Be good to your body. You’re the one who has to live in it. Convenience foods aren’t designed to keep you alive in the long term. We now know these products make you fat and ill. Erm, what’s convenient about that? As Bill Murray observed, whoever snuck the ‘s’ into fast food is a clever little bastard.
The month of January has a peculiar Pavlovian effect on us homo sapiens. Counting calories becomes an acceptable form of penance, like compulsively listening to Liveline. It’s pointless! Hear me out. Nine calories from fat will make you feel fuller for longer. It’s that tickety boo feeling you get from avocado on toast, that makes you feel like a supped-up Pokemon, right? But nine calories from sugar will be burned up much quicker, and have you snacking straight away like an Angry Bird on acid. Discovering the difference between feeling like a superhero, or a demented cartoon character, was a pretty special moment for my bod.
Choosing food on the basis of only calorie intake is about as useful as choosing your life partner on how quickly they can cycle. It might come in handy, on a very special occasion. But for day-to-day well being both physically and emotionally, it’s pretty much useless. Am I making much sense?
I reckon a healthy diet is not about restriction – it’s about inclusion. When you start including loads of new flavours and wholefoods into your kitchen, your health will start to look after itself without the coercion of a draconian diet. Yes, you might lose a few pounds on a calorie-controlled diet – but most of that will be personality. So let’s start recruiting kickass ingredients to rock your kitchen in 2017.
1 cup chestnut flour
1 cup brown rice flour
1/2 teaspoon baking powder
Pinch of flaky sea salt
1 scoop protein powder or oat bran or wheatgerm (entirely optional)
2 & ¼ cups plant-powered milk such as oat’s milk
1/2 cup apple puree
4 tablespoons extra virgin coconut oil or butter, melted
Good squeeze of lemon
Combine all the dry ingredients into one bowl. Whisk the wet ingredients into a separate bowl. Now add the first to the second, belting out any lumps from the mixture. Leave overnight in the fridge. Alternatively, you can fire ahead straight away but the flours do benefit from a little settling.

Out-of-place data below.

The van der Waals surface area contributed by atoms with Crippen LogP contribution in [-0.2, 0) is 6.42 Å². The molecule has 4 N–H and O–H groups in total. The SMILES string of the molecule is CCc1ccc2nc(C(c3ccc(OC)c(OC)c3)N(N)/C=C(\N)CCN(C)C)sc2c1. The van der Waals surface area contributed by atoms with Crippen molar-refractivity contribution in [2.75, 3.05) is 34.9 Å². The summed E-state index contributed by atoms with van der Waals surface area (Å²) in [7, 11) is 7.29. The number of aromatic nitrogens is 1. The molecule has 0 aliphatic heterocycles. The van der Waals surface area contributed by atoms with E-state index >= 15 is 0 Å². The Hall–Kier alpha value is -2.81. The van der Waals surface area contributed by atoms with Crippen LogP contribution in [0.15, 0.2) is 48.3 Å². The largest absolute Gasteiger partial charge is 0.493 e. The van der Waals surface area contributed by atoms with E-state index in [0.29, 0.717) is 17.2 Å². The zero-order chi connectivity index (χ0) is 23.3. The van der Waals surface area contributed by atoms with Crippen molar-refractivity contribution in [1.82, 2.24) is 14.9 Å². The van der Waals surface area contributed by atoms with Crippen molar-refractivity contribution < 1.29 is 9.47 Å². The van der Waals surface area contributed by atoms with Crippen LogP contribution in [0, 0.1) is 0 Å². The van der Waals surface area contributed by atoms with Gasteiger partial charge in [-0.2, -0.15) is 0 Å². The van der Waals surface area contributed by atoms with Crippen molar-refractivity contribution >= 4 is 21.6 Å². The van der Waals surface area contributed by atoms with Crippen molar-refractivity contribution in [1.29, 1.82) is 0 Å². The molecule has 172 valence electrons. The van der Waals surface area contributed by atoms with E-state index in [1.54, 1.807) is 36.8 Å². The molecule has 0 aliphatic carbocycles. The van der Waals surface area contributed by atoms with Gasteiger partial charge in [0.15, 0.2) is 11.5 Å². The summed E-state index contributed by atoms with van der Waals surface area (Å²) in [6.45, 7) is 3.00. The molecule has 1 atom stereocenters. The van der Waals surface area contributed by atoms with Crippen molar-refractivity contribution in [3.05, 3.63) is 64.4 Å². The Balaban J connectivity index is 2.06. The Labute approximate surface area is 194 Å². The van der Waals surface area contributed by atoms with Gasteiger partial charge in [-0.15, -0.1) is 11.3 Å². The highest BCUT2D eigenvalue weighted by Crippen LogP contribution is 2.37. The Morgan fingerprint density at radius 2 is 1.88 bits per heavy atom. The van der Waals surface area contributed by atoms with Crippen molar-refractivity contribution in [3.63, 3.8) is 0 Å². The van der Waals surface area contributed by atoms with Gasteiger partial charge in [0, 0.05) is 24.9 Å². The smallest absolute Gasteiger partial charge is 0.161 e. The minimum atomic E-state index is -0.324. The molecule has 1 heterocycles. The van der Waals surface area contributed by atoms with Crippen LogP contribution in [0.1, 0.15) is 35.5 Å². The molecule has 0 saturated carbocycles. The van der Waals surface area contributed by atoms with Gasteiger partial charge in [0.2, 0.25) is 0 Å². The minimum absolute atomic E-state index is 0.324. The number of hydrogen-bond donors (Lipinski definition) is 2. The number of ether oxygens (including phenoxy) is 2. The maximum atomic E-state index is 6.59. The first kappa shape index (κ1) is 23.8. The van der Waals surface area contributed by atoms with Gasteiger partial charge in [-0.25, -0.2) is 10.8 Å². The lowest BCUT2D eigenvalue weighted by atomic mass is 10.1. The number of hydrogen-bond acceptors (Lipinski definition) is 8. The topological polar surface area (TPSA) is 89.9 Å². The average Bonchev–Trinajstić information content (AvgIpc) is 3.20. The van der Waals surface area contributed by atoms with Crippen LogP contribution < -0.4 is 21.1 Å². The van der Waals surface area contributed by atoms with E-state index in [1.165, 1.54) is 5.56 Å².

Pour ½ cup’s worth (around 125ml) in the centre of your preheated waffle maker. Cook according to your manufacturers guidelines, but preferably on the low side. This is usually 2 minutes on my Sage waffle maker, until the machine beeps.
These waffles are amazing with a poached egg, or sandwiched together with almond butter.
In other news…. I got to talk Michael Fassbender, Michelle Obama, tweezer fetishes and former fiancés to NYC’s Newswhistle. Very groovy! You can read the interview here.
Hi Susan, these look amazing (also have the Sage waffle maker, so on the lookout for some good vegan waffle recipes!), could I sub teff flour for the chestnut do you think? Thanks 🙂
Defo! Great idea – it will be sha-mazingggg
Loved the interview! probably will love this recipe too, just need the waffle maker and the flours… 🙂
Love your blog, and your book, and your videos…
best of luck with the book in USA.
What a lovely message to receive today, thanks! I was a bit glum about America’s inauguration, but you’ve sufficiently brightened my day!
Hi Susan Jane what would you recommend to sub brown rice flour? Thanks!
Buckwheat flour is good!